It has also been suggested in German Patent publication No. 2,138,151 to provide a heavy strap which extends at head level across the back of the vehicle above the rear seat back. Although such a system has the advantage of considerable simplicity, it nonetheless presents an obstruction to view, and also offers a normally inadequate protection for the rear seat passengers. To eliminate the obstruction when no passengers are in the rear seat it is a relatively simple matter to unhook this head-restraint strap, however such unhooking is a normally bothersome operation, as is rehooking it when the rear seat is to be used by a passenger.
It is therefore an object of the present invention to provide an improved head restraint.
Another object is to provide such a head restraint which is particularly usable for the rear seat of an automotive vehicle, although entirely usable for another seat if desired.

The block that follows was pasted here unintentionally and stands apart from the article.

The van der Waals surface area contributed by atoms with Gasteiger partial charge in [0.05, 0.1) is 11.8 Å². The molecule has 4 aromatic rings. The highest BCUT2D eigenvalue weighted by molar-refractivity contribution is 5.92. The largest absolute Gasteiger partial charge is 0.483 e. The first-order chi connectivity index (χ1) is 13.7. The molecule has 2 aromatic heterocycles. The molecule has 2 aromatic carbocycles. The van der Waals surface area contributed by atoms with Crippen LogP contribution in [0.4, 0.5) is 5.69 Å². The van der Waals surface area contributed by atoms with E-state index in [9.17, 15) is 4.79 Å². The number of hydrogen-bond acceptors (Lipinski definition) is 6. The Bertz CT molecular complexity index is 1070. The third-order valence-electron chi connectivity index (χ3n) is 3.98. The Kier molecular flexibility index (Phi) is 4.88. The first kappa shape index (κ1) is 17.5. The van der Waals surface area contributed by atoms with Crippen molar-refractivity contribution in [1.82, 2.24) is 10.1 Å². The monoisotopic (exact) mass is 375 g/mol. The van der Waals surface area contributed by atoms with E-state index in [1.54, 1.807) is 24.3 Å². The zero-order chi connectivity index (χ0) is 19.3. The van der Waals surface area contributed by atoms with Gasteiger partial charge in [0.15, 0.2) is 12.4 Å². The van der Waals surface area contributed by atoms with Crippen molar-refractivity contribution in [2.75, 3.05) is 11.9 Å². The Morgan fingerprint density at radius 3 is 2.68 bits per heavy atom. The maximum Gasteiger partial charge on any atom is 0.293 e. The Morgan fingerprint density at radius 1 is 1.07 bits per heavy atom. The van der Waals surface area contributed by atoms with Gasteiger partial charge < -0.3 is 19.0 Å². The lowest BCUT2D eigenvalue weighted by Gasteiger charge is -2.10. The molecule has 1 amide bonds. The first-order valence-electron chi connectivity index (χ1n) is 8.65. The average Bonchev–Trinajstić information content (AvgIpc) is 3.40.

A further object is to provide such a head restraint which is relatively substantial so that it can withstand considerable rearwardly directed force, yet which nonetheless either offers little obstruction to view or can be readily removed from the line of view.
These objects are attained according to this invention in a head restraint having a head-restraining body and means mounting this body on the roof of the vehicle for displacement between a use position fixed above the seat back and engageable by the head of the person sitting against the seat back and a storage position immediately adjacent the roof and unengageable by the head of a person sitting against the seat back. Thus it is possible to move the body, normally a cushion, up into the storage position when no one is using the back seat so as to give a completely free field of view through the rear window.